Can you describe the MyGA platform and how the content is organized?
Lissa: It’s an interactive platform and each unit is divided into subunits so learners can jump ahead or return to review any content, all organized by topic and subtopic. Within that, there are different learning methods like flashcards that pop up with information, videos with industry experts and professionals, there are knowledge checks at the end of each unit to assess that the learner has understood the content, and then they can book sessions with the mentors directly and specify what they want the session to be used for. We feel it’s beneficial because if the learner is stuck on a specific topic, they can book a session directly from that page and then continue on with their learning.
For enterprise groups, any group of 2 or more has a team management function. If a manager buys 5 licenses for a group, they can allocate licenses to their teams on their own and then track their progress in the learning path. Managers can buy 10 licenses and then figure out which 10 individuals they want to take the learning content and manage that on their own.
How does mentoring at General Assembly work?
Rachel: The one-on-one mentor sessions are where we supplement the regular platform content and dive into the specific needs of the students and what they’re looking to get out of the program. We provide five 30-minute sessions that students can schedule at any time throughout the program to talk over video chat. It’s more personal – we can see each other, communicate, share our screens, and look at projects together, for a more personalized experience. The students can ask us about anything related to the subject matter and the specific module they’re working on. We can answer questions related to the content they’re struggling with, or talk to them about a day-in-the-life of a digital marketer, how we apply these concepts in our own day-to-day, and potential career trajectories.
Are students able to connect and collaborate?
Lissa: Most of the collaboration is between students and mentors, but one of the benefits of taking a course through General Assembly is that we have a very large and extended community. We have free daily webinars and campuses around the world with free workshops every single day. Our online students are welcome at any GA campus to meet with other students and attend our workshops and events.
How do you assess student progress through the programs?
Rachel: We track progress through various project submissions and unit completions and the mentor sessions are also ways for us to gauge progress. Typically, we encourage learners to book time with a mentor following completion of a unit, giving them these unofficial checkpoints throughout. Upon completion of the program, learners will receive a letter of completion indicating they have met all of the program requirements.
What types of job or career guidance do GA’s programs provide?
Lissa: It’s meant to familiarize you with the landscape on your topic of choice and help you get a foundational skill set in that space. If a learner takes one of our On Demand learning paths and they feel that it has compelled them to switch their career, we allow them to apply their full credit tuition towards our full-time or part-time programs. For example, if someone takes a UX On Demand course and they now know they want to pursue a career in UX, they can apply the full tuition credit towards our 15-week, full-time UX Design Immersive course. This provides flexibility and the opportunity to take their career to the next step.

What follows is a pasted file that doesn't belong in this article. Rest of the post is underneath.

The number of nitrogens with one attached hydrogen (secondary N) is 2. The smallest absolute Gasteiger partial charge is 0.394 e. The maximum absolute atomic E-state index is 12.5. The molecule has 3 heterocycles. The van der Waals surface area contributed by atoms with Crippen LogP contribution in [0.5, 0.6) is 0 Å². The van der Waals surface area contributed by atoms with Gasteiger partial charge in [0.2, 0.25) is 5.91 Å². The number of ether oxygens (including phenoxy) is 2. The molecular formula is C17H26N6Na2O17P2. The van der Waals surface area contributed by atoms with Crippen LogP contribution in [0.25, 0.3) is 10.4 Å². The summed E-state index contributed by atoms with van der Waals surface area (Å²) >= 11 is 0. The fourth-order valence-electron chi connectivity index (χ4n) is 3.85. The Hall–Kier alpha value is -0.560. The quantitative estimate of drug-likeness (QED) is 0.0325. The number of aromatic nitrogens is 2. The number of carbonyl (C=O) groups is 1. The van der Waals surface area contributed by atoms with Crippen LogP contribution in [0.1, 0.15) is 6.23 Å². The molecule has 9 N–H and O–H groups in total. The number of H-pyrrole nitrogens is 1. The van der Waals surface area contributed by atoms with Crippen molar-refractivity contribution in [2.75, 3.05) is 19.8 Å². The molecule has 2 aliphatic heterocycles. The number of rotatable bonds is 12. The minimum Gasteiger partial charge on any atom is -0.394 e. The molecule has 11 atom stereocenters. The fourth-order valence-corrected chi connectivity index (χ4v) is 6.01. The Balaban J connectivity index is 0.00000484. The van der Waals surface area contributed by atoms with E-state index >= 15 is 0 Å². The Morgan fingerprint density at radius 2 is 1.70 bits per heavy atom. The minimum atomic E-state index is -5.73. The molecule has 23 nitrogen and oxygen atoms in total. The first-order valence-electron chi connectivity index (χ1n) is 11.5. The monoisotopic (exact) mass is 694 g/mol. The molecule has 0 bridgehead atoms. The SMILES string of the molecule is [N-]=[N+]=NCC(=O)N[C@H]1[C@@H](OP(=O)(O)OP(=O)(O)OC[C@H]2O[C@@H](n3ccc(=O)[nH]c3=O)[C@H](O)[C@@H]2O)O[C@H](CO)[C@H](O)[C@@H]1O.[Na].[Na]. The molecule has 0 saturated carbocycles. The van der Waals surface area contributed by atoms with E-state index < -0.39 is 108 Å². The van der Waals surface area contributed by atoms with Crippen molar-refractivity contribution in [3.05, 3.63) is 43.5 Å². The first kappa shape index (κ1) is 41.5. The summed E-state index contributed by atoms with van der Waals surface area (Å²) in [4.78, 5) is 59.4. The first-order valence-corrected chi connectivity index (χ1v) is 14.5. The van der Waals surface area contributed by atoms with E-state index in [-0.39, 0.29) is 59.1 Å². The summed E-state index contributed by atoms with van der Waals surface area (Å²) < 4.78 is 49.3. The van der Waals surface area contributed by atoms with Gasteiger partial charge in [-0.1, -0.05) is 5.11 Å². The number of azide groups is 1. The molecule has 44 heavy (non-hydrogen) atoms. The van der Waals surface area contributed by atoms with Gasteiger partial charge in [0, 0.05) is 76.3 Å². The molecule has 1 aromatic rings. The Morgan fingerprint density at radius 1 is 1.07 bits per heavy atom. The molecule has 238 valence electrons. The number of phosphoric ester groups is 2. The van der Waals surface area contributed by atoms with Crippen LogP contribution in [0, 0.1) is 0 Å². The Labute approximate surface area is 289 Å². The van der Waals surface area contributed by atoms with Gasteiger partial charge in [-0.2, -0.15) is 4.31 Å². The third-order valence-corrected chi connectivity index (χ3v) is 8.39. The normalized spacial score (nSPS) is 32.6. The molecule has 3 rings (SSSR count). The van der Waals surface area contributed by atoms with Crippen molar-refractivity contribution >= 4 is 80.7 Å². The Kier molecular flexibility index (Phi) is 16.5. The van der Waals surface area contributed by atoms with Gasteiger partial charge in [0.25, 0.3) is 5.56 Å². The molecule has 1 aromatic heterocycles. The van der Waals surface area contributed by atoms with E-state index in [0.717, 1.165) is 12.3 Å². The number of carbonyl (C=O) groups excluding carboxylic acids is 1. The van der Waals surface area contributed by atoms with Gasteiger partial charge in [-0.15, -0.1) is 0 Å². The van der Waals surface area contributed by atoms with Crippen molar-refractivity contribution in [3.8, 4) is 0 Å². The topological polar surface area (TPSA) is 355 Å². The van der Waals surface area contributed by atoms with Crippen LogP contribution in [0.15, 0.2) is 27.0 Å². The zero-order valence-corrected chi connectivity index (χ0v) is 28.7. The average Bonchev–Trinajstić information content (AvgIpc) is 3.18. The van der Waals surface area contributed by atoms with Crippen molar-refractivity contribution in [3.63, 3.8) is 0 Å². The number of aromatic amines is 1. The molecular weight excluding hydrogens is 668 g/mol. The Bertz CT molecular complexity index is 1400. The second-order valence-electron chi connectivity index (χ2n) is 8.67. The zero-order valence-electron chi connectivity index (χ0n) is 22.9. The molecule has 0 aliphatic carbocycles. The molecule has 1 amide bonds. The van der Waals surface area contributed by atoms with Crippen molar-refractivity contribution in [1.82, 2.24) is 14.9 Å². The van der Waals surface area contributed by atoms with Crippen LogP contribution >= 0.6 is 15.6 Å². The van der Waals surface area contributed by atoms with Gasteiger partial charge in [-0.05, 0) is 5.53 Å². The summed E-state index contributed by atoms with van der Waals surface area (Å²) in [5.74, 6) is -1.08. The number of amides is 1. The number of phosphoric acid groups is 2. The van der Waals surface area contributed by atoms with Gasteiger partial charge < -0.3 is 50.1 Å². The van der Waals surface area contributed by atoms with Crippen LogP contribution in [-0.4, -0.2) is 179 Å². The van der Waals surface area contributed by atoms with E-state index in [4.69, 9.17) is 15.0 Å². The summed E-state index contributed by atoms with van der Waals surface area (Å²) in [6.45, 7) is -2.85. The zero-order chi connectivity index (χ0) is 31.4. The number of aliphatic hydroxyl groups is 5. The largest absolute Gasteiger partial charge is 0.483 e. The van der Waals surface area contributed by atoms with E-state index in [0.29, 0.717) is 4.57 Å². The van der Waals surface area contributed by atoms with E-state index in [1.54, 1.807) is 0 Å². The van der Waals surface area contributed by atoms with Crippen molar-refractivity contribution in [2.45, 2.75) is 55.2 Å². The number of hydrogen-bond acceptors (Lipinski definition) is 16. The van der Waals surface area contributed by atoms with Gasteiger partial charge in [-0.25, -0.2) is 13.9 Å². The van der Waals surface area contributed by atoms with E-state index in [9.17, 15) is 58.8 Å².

Students also use the mentor sessions to chat about real-life examples of their learnings, get a better understanding of the industry landscape, and gain a picture of what the jobs look like in the real world, providing them with well-rounded, personalized advice.
What tips do you have for learners to get the most out of these On Demand programs?
Rachel: These programs are structured to be self-paced, so to ensure the learners are successful, we encourage them to set deadlines for themselves and have a plan for completing each unit. It might be one week per unit, or completing the whole program in two months in a quiet, distraction-free environment. Setting that plan upfront is going to enable them to be successful, along with the flexibility if life circumstances come up, of course. We feel that learners will be more successful if they learn concepts when the material is fresh in their minds, and then they can review what they’ve learned over the 12 months of access.
And then, of course, we want them to make time to meet with mentors. We feel it’s a valuable addition to the program; and as mentors, it’s exciting for us to meet the various people coming through the program. We feel that with the guidance of mentors, and a structured set up and timeline, students can really hone and refine their projects, and ultimately be successful in the program. When they do meet with us, they should come prepared with questions and topics they want to focus on, helping us guide the conversation to ensure that the time will be valuable.
Lissa: Focusing and creating the schedule is key, but also that they’re reaching out when they have questions and making sure they understand the material. I’d also recommend they invest in the portfolio project – it’s not something many other online programs offer so it’s a portion to really focus on and make it something to show off to a current or future employer.
Imogen is a writer and content producer who loves writing about technology and education. Her background is in journalism, writing for newspapers and news websites. She grew up in England, Dubai and New Zealand, and now lives in Brooklyn, NY.